In the fight against breast cancer, there is a glimmer of good news emerging from a recent study that was published by the National Cancer Institute. Apparently, women who are living with advanced breast cancer are living longer, and one probable reason for this is that treatments for aggressive forms of the disease have improved over the last few years.
According to the Washington Post,
The study found that between 1992 and 1994, and 2005 and 2012, the five-year survival rate among women under age 50 initially diagnosed with advanced disease doubled from 18 percent to 36 percent. The median survival time for that group increased from 22.3 months to almost 39 months. For women ages 50 to 64, the survival time grew from a little more than 19 months to almost 30 months.
The lead author, Angela Mariotto of the National Cancer Institute, called the findings “favorable” because they were partly due to longer survival times resulting from better treatments. For example, the drug Herceptin, which was approved in the late 1990s, has been shown to lengthen the lives of women with certain aggressive breast cancers.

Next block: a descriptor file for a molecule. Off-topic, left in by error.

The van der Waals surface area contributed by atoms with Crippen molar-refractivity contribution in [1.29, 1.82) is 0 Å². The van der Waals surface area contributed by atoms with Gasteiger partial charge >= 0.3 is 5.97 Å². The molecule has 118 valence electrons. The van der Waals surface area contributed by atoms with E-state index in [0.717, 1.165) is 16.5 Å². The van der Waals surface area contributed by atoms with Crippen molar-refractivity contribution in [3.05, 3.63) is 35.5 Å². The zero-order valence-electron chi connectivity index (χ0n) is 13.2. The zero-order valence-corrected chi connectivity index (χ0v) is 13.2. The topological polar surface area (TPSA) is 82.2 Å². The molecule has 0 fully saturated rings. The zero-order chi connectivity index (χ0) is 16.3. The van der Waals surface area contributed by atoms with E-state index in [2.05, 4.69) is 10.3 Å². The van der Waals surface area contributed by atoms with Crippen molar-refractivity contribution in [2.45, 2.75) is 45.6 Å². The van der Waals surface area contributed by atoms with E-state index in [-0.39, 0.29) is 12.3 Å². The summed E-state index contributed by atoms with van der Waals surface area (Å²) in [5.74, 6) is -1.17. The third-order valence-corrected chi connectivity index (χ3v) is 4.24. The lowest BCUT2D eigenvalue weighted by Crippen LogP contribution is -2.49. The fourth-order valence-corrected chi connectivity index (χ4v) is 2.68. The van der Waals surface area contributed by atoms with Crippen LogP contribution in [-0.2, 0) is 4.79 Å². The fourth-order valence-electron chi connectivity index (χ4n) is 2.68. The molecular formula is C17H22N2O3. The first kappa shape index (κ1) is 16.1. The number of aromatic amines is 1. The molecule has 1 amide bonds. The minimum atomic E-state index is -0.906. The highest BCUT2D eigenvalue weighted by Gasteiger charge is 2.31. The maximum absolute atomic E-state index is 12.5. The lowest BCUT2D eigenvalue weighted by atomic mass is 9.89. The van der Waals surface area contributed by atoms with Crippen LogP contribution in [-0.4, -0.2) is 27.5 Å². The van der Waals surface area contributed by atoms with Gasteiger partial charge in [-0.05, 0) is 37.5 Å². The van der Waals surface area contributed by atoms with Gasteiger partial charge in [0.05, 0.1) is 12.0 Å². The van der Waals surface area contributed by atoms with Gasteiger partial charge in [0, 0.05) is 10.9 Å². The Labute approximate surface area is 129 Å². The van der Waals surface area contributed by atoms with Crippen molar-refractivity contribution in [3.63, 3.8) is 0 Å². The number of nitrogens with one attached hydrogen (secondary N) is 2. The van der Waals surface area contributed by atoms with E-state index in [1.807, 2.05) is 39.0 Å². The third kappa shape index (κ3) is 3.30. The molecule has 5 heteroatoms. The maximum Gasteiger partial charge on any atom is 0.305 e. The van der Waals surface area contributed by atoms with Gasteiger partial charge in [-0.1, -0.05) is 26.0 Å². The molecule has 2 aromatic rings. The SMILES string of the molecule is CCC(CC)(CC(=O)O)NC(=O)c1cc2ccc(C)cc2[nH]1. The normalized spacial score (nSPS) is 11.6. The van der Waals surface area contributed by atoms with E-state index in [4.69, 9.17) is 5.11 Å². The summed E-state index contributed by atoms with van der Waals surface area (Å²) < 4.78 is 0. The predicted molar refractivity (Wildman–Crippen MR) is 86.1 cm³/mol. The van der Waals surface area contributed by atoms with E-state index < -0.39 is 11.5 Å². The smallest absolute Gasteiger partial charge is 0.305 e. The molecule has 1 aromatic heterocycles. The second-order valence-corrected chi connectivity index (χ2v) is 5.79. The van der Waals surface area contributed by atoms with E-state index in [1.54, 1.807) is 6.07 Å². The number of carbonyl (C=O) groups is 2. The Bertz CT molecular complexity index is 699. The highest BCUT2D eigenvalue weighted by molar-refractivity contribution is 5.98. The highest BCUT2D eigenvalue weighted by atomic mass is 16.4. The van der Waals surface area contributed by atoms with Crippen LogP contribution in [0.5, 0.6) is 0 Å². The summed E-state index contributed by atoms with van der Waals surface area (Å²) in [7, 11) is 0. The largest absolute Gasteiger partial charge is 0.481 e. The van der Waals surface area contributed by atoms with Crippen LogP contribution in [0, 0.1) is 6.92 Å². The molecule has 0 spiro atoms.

The researchers calculated that more than 154,000 women are currently living with cancer that has spread beyond the breast, the most serious form of the disease.
As medical professionals learn more about aggressive cancers, improving quality of life has become an important part of the treatment process. And while metastatic breast cancer is still considered incurable, the treatment options have improved.
But new therapies targeting the triggers of the disease as well as improved palliative care mean women “can and often do live for years with reasonable quality of life, albeit undergoing constant treatment to keep their disease under control,” they said.